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A Week Later

For five weeks, we have tracked The Winchesters' messages about shedding one’s past, or learning how to live with the trauma carried forward from that past. For the first time, though, 1.06 “Art of Dying”, foreshadowed a future we know awaits both John and Mary. I didn’t hear this thread the first time I watched the episode, but on rewatch, the psychological drives that we know dictate John’s and Mary’s futures unmistakably revealed themselves. This early in the young couple’s relationship, they are already beginning to define their value as individuals by their ability to protect the other person. This insight into their personalities dominated the episode’s story for me, and has reignited my excitement for watching how they became the people we came to know in Supernatural.

The Beginning of the End, and the Title Thread “Art of Dying”

Let’s first look at John.

You were right, Mary. I have wrestled with anger my whole life. And... I thought that I'd put it to bed. The fight with Neto, it woke it up... in a way I wasn't expecting. I have been using you and hunting as an excuse... To avoid my problems. I just-- I don't know how to fix it.

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The rage in John was born from his father’s sudden disappearance. That immense, unexplained loss created an anger in John as a young child that has festered ever since. There are times when he feels he has it under control, but, as he confessed to Mary in this hunt, that anger is always lying in wait for a trigger to reignite it. The fight with Neto was very personal to John because it raised his guilt and grief over Murphy’s death. It surprised John, rekindling the old rage that is always looking for an excuse to escape. John’s recognition that he is using the protection of Mary as an excuse to justify his undirected anger, his head-first hunting obsession, foreshadows the exact same reaction from John years from now when he fails to protect Mary and she is killed by a monster.

Want in my head? Fine. This morning, we cremated a woman who used to be a hunter just like you. I mean, don't you get it, Mary? Every moment that you're out there hunting a monster is another moment that you could die. And I will not be the person to wrap you in a white cloth, put a knife in your hand, and send you to the afterlife in a blaze of glory. So yes... if getting you out of hunting alive means pushing myself, that's exactly what I'll do.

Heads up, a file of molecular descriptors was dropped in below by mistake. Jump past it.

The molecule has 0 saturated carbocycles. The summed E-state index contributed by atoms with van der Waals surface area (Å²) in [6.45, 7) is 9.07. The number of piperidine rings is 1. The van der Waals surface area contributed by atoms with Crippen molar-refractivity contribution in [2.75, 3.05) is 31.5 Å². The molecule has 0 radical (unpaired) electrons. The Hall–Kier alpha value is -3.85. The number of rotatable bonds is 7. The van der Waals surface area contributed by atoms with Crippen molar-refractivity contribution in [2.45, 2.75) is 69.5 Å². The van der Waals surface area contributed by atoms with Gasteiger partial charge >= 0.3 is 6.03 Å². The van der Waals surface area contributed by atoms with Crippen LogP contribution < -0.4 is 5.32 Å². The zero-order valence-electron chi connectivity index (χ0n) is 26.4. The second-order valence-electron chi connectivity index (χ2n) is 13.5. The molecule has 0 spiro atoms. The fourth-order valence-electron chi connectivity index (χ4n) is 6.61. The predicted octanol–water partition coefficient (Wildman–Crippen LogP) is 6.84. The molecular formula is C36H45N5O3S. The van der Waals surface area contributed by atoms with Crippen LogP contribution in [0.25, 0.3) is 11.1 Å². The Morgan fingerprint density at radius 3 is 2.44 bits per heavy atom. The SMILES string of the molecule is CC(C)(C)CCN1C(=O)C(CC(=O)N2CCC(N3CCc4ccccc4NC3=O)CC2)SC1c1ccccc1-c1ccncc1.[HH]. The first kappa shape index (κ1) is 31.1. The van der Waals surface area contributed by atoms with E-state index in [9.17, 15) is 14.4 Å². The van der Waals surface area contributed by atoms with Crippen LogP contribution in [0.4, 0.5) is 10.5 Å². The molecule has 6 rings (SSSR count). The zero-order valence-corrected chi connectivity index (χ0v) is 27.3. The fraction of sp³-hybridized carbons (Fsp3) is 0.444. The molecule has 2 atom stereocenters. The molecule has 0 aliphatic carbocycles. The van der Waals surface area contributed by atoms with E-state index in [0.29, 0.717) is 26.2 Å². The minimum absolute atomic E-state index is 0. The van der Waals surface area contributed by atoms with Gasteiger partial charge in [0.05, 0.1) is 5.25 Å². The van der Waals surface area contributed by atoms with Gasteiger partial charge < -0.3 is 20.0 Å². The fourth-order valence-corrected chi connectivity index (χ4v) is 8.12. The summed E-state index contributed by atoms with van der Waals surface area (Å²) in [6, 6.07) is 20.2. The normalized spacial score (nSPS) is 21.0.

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“A blaze of glory” is exactly how Mary dies! Can you imagine the overwhelming guilt John feels when he fails to protect Mary, his wife? It doesn’t matter that he doesn’t know anything about “the life” of hunting when she dies. Simply as a husband, a soldier, driven to protect her by his own admission, John fails to do the one thing that he has latched onto as his mission in life. When he later learns about monsters, he “pushes himself” to protect his sons, and to keep them from dying in the same way as their mother when he’s gone. This insight into his psyche is fascinating!

John: I can't--I can't end up like Mac.

Mary: That's not gonna happen, John. I promise.

Again, foreshadowing! In one regard, John ends up exactly like Mac – a spirit who comes back from the dead to seek vengeance from his killer! But Mary is also right. John may end up a ghost who reaches across the veil for revenge, but John’s motivation is love and the fulfillment of his mission to avenge Mary. He isn’t angry anymore as a ghost. He comes back to save his sons. I love this future-looking aspect of this episode!